Heart block

Last updated:

Reviewed by:

Dr Rhianna McClymont

, Lead GP at Livi

Medically reviewed

Heart block is a condition where the heart beats more slowly or with an irregular rhythm, caused by a problem in your heart’s electrical system. Find out about the different types of heart block and how it’s treated.

What is heart block?

Heart block is a problem in your heart’s electrical system. The heart beats more slowly (called bradycardia) or with an irregular rhythm. It’s caused when the electrical impulses that send messages to the bottom chambers of your heart (the ventricles) to beat are prevented or delayed.

There are different heart block types – some won’t cause any symptoms, but more severe heart blocks need medical attention.

Heart block types

There are three main types of heart block, categorised depending on how badly the electrical signals are affected.

First-degree heart block

In first-degree heart block, the electrical impulses still reach the heart but are more delayed than usual. This type doesn’t usually cause any symptoms and is commonly discovered when testing for another condition.

Second-degree heart block

This can be split into two categories – Mobitz Type I and Mobitz Type II:

  • Type I is less severe and means that the electrical signals get progressively slower and eventually cause the heart to skip a beat.

  • In Type II, not all the electrical signals reach the ventricles, and your heartbeat may be slow, irregular or both.

Third-degree heart block

This is the most serious type of heart block, where no electrical signals get through to the ventricles. For this reason, it’s sometimes called ‘complete heart block’. It forces other parts of the heart to create electrical signals, but as these are less efficient, it can make the heartbeat slower.

Symptoms of heart block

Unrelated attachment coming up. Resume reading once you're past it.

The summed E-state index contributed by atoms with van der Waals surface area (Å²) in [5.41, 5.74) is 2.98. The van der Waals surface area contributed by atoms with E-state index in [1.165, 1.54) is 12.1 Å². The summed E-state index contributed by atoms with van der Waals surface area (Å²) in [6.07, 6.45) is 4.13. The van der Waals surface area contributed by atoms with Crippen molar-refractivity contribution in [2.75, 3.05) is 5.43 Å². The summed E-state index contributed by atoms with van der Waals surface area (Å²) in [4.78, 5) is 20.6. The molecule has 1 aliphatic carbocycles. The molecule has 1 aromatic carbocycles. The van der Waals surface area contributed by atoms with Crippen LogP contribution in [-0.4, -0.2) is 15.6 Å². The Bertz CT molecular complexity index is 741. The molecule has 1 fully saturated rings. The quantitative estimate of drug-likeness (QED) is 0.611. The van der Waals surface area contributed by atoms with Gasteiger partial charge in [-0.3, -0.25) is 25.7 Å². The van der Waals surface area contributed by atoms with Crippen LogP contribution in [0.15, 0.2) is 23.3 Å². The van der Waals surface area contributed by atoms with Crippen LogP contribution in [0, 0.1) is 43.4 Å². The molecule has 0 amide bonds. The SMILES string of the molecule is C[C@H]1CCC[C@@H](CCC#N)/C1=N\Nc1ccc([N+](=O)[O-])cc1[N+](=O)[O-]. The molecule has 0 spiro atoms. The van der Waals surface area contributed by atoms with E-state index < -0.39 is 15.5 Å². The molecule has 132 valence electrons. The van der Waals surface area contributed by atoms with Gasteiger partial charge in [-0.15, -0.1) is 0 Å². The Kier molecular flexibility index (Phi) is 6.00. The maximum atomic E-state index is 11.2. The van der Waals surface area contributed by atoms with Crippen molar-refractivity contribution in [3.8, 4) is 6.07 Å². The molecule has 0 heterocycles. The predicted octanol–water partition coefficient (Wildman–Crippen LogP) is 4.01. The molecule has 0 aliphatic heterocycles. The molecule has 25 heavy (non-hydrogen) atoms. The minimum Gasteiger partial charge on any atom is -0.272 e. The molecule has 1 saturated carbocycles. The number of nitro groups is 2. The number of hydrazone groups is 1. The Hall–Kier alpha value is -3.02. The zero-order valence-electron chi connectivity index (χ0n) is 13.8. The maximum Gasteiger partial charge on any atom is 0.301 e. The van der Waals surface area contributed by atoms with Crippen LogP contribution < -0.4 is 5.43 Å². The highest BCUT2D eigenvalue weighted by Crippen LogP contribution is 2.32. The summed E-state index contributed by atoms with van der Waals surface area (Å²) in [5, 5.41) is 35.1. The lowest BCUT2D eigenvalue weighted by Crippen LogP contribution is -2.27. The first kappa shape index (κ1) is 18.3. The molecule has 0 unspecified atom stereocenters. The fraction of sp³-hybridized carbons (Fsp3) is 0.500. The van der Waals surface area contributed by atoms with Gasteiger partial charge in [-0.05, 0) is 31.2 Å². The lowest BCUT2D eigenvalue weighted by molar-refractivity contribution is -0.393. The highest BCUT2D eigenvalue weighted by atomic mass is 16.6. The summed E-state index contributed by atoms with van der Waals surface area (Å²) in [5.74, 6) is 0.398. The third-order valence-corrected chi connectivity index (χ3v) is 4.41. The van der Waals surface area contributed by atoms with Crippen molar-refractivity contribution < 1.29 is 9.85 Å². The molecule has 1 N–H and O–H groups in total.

First-degree heart block doesn’t usually cause any symptoms. Common symptoms for other types of heart block include:

Second-degree heart block symptoms

Many people with Mobitz Type I don’t experience any symptoms, although they may feel dizzy or lightheaded. Also, people with Mobitz Type II might experience:

  • Chest pain

  • Breathlessness

  • Low blood pressure, which can cause dizziness when you stand up suddenly

Third-degree heart block symptoms

With third-degree heart block you might feel:

  • Faint or dizzy

  • Breathless

  • Extremely tired

  • Chest pain

  • Confused

If these symptoms suddenly come, it’s essential to get immediate medical attention, as third-degree heart block can be severe.

What causes heart block?

Sometimes there’s no cause for heart block, and it can occur in people with a normal heart.

For some people, heart block is a condition they’re born with, called congenital heart block.

But most people develop it later in life, and this can be down to several reasons:

  • Other heart conditions, like coronary heart disease (including heart attack), congenital heart disease and cardiomyopathy

  • Certain prescription medication

  • Other conditions, like Lyme disease

  • Heart surgery

  • Changes to the heart, like thickening of the heart muscle or ageing of electrical pathways

Heart block diagnosis

Heart block is often diagnosed when your doctor takes other routine tests.

If you’re experiencing symptoms, you’ll usually have an electrocardiogram (ECG), which measures the heart’s electrical activity. If your doctor wants to see your heart’s activity over a longer period, you might need to wear a portable ECG.

Treatment for heart block

It’s not usually necessary to treat first-degree heart block unless you’re experiencing symptoms. If you’re taking medication for another type of heart problem, your doctor may adjust this to see if it stops the heart block.

In second-and third-degree heart block, a pacemaker in the most commonly used treatment. This is a small device fitted in your chest and sends electrical pulses to your heart to help keep it beating efficiently and regularly.

Living with heart block

If you have a pacemaker fitted, it shouldn’t affect everyday life too much. But you may need to adjust some of the physical activities you take part in. If you’re unsure, your doctor will be able to advise you on what’s safe to do.

You’ll also need to avoid close contact with magnetic devices and those that send out electrical fields, like security screens at airports. Some medical procedures can clash with pacemakers too, so always tell doctors and dentists that you have one fitted.

Last updated:
Reviewed by:
Lead GP at Livi Dr Rhianna McClymont
Dr Rhianna McClymont, Lead GP at Livi